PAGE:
This is a blog post for my Political Theory class.
I’ve been a USC fan for the last four years. I obviously now care about Michigan primarily but since I was a freshman in high school I have been rooting for the Trojans from sunny LA. My brother started as a freshman at USC in 2010 and with his first football season came all the classic traditions of USC football fandom: the drum major riding in on a horse and stabbing the ground with a sword, the fight song playing incessantly, and the large empty, reserved space of Los Angeles Memorial Coliseum.
But one tradition was noticeably absent: bowl games. Or at least eligibility. During my brother’s orientation at USC over the summer, USC’s bowl eligibility, their 2004 BCS Championship trophy, and Reggie Bush’s 2005 Heisman Trophy were taken away and many USC fans were left in the dust, dreading the coming meaningless two years. Aside from creating a truly awful way to start one’s experience at USC, the 2010 crisis forced a renewal of the discussion over rules in the activity and the institution of the team.
For those that don’t know, the USC football team was investigated in 2010 by the NCAA: one player, Heisman winner Reggie Bush, accepted donations from agents, thereby revoking his status as an amateur. Bush gave back his Heisman trophy to the Heisman Trust, the team was deemed ineligible to play in bowl games in 2010 and 2011, and the last two wins of 2004 and all wins in 2005 were vacated. The USC basketball team was also punished in the same year for the same problem: O.J. Mayo had accepted gifts from agents as well, before he had played a game for USC.
The college team is an interesting concept: while the team itself as an institution may survive indefinitely, each player’s time with the team is ephemeral at best. That is, once a player graduates, they are not a part of the team anymore, but their legacy on the team may have a tangible impact. This is what makes the USC debate so interesting. If Reggie Bush was drafted into the NFL in 2006, why was the USC football team four years later punished for his actions?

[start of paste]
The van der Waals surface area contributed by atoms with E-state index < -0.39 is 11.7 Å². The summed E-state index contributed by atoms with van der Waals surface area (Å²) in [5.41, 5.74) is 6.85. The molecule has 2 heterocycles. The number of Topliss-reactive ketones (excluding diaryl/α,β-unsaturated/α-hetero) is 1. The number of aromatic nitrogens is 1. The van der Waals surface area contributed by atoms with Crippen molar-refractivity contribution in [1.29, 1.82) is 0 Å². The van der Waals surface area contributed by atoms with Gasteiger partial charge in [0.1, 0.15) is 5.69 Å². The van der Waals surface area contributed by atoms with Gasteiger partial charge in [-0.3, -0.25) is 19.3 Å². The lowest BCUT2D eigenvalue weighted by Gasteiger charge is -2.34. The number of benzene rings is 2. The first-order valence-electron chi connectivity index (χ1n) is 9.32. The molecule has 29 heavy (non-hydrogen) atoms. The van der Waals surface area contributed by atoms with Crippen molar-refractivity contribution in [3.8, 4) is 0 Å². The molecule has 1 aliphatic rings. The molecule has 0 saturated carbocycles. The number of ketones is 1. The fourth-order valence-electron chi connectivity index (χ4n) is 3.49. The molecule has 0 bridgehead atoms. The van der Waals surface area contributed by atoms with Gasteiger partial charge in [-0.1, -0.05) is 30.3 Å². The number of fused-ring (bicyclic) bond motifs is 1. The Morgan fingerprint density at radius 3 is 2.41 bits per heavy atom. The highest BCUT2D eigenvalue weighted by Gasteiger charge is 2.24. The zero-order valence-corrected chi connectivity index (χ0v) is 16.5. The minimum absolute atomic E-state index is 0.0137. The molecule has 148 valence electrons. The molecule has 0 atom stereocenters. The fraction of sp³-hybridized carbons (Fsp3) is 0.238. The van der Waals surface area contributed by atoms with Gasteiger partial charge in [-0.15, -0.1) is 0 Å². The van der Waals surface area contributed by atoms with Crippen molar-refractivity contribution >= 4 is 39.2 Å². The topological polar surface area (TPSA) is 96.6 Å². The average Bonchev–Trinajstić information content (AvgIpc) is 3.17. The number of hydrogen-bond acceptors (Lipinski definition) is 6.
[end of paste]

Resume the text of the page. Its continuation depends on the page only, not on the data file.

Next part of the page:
We at Michigan are fortunate enough to be schooled in the concept of “the team.” We listen to Bo Schembechler quotes at football games and even wear quotes on our t-shirts. “The team, the team, the team” is something we’re all familiar with. But while the team is fantastic when it works together, it’s more noticeable when it falls apart. In USC’s case, when one player four years before commits a wrong, the team as a whole gets punished.
In sports, as in politics, there are rules that are assumed that are perhaps not the most rational. These rules exist on the playing field and off. For Bush and Mayo, accepting gifts is totally rational: it is receiving money (presumably for play) instead of turning it down. As Johann Huizinga noted in his essay Homo Ludens, in the magic circle of play there exists rituals, irrational rules that govern life in the circle and thus the play that exists therein. In the context of the NCAA, amateurism is one of those rituals: players may not be compensated for their work as college athletes because the NCAA (legitimately or financial reasons) follows the abstraction of amateurism. Bush and Mayo were rational, accepted gifts, broke the rituals, and were thus punished.